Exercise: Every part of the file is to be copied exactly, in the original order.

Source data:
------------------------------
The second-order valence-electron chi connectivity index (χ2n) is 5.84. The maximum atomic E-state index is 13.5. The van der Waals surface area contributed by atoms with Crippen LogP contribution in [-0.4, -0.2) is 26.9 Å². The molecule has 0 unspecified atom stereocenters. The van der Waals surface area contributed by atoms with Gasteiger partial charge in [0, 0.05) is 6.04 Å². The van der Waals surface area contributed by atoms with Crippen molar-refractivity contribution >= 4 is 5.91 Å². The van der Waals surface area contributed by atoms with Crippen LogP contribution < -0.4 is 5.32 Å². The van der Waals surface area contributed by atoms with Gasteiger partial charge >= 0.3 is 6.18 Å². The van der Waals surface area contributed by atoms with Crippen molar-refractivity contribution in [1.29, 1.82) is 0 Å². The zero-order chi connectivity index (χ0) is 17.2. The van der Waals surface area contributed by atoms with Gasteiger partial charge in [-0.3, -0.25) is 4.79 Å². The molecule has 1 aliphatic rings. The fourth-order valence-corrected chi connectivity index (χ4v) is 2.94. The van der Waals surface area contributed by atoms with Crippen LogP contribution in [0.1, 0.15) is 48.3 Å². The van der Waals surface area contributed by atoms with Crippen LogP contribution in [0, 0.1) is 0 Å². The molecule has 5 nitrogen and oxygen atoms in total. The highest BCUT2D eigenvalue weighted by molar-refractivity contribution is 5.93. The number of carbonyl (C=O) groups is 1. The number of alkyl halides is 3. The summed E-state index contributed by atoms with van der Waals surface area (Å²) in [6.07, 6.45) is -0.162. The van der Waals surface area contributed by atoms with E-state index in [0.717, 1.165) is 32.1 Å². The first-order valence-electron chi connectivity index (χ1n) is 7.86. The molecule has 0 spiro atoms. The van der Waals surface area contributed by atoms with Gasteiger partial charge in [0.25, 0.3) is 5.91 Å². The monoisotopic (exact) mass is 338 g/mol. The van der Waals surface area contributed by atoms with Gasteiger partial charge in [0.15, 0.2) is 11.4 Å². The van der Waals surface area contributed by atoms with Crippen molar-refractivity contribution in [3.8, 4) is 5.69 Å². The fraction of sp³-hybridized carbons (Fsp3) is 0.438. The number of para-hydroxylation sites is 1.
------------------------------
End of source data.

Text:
The second-order valence-electron chi connectivity index (χ2n) is 5.84. The maximum atomic E-state index is 13.5. The van der Waals surface area contributed by atoms with Crippen LogP contribution in [-0.4, -0.2) is 26.9 Å². The molecule has 0 unspecified atom stereocenters. The van der Waals surface area contributed by atoms with Gasteiger partial charge in [0, 0.05) is 6.04 Å². The van der Waals surface area contributed by atoms with Crippen molar-refractivity contribution >= 4 is 5.91 Å². The van der Waals surface area contributed by atoms with Crippen LogP contribution < -0.4 is 5.32 Å². The van der Waals surface area contributed by atoms with Gasteiger partial charge >= 0.3 is 6.18 Å². The van der Waals surface area contributed by atoms with Crippen molar-refractivity contribution in [1.29, 1.82) is 0 Å². The zero-order chi connectivity index (χ0) is 17.2. The van der Waals surface area contributed by atoms with Gasteiger partial charge in [-0.3, -0.25) is 4.79 Å². The molecule has 1 aliphatic rings. The fourth-order valence-corrected chi connectivity index (χ4v) is 2.94. The van der Waals surface area contributed by atoms with Crippen LogP contribution in [0.1, 0.15) is 48.3 Å². The van der Waals surface area contributed by atoms with Crippen LogP contribution in [0, 0.1) is 0 Å². The molecule has 5 nitrogen and oxygen atoms in total. The highest BCUT2D eigenvalue weighted by molar-refractivity contribution is 5.93. The number of carbonyl (C=O) groups is 1. The number of alkyl halides is 3. The summed E-state index contributed by atoms with van der Waals surface area (Å²) in [6.07, 6.45) is -0.162. The van der Waals surface area contributed by atoms with E-state index in [0.717, 1.165) is 32.1 Å². The first-order valence-electron chi connectivity index (χ1n) is 7.86. The molecule has 0 spiro atoms. The van der Waals surface area contributed by atoms with Gasteiger partial charge in [0.25, 0.3) is 5.91 Å². The monoisotopic (exact) mass is 338 g/mol. The van der Waals surface area contributed by atoms with Gasteiger partial charge in [0.15, 0.2) is 11.4 Å². The van der Waals surface area contributed by atoms with Crippen molar-refractivity contribution in [3.8, 4) is 5.69 Å². The fraction of sp³-hybridized carbons (Fsp3) is 0.438. The number of para-hydroxylation sites is 1.